## GOB Chemistry

Learn the toughest concepts covered in your GOB - General, Organic, and Biological Chemistry class with step-by-step video tutorials and practice problems.

Chemical Reactions & Quantities

# Percent Yield

The Percent Yield determines how successful the product yield is in a chemical reaction.

Percent Yield
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concept

## Percent Yield 3m
Play a video:
now stocky geometry is a way of us to turning, theoretically on paper how much product we could make if we're given some given amount of starting material. But when we do the experiment in real life and obtain a certain amount of product, it's the percent yield that determines how successful we were now. Percent yield determines how successful the scientist was in creating the desired product. The higher the percent yield than the higher the efficiency of a chemical reaction. So just like you want the highest possible percentages on an exam, we want the highest possible percentages in percent yield that will show us being successful in creating our product. Now we're gonna say, in terms of percent yield values, we can have excellent, very good, good and poor. Now, if you have a percent yield that is equal to or greater than 90% you could call that an excellent yield. If you have amount that's equal to or greater than 80% then that would be very good. If you were good, that means you'd be equal to or greater than 70% and then you have a poor yield. If you're percent. Yield was less than 40%. Now, with percent yield comes the percent yield formula and the percent yield formula equals actual yield over theoretical yield. Times 100 remember, we have our purple box here. That means that this is a formula you need to commit to memory because often times it's not given on your formula shoot. Now we know that the percent yield measures how successful we are in terms of carrying this reaction out in real life. We know that theoretical yield is what we do as calculations on paper when they give us multiple amounts of given, and we figure out how much product we're making. Actual yield, though actual yield is the amount of pure product actually created when the experiment is done in the laboratory. Oftentimes what you do on paper, you'll see that when you do the experiment in real life, things don't exactly match up. We're gonna say here that the units used in the formula are based on the units of the actual yield, so let's say that our actual yield is in grams of our product. But our theoretical yield that we calculated isn't moles. You'd have to change those theoretical yield units to match the actual yield units. So you have to change moles to grants. We're going to say here that no chemical reaction is 100% efficient, so you'll never, ever get a percent yield. That is 100%. There's always gonna be something that happens. You're gonna spill some of your compound, you're gonna lose some randomly. Outside forces will play a part, so you'll never get to 100% yield because of this. That means that your actual yield is always less than your theoretical yield. So just remember, we have percent yield. We have actual yield. We have theoretical yield. Together, they give us a good insight into how efficient our chemical reaction is. 2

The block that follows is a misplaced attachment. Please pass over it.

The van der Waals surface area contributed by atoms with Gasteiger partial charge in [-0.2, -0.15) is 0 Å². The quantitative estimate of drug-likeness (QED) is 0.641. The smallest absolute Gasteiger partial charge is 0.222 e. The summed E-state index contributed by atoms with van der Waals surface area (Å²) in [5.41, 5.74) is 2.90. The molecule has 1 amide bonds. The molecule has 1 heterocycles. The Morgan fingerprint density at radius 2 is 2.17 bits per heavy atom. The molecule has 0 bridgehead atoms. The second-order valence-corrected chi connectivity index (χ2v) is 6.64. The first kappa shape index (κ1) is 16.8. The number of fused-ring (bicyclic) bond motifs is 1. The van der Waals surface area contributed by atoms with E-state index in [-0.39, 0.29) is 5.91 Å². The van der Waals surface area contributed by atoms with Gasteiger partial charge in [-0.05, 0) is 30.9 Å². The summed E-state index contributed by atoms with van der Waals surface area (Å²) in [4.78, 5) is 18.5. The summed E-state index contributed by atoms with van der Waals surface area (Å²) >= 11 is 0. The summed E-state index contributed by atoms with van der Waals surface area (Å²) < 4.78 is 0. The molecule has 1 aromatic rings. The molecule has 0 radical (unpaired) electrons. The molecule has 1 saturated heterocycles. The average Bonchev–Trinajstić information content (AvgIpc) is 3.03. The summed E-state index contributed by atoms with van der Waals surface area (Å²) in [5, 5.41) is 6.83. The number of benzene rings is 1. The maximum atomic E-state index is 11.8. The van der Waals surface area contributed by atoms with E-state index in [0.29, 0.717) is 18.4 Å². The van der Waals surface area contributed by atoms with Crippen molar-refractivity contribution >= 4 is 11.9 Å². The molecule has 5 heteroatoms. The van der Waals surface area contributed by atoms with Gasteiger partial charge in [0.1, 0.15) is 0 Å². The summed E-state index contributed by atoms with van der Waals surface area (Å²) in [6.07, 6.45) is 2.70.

example

## Percent Yield Example 1 4m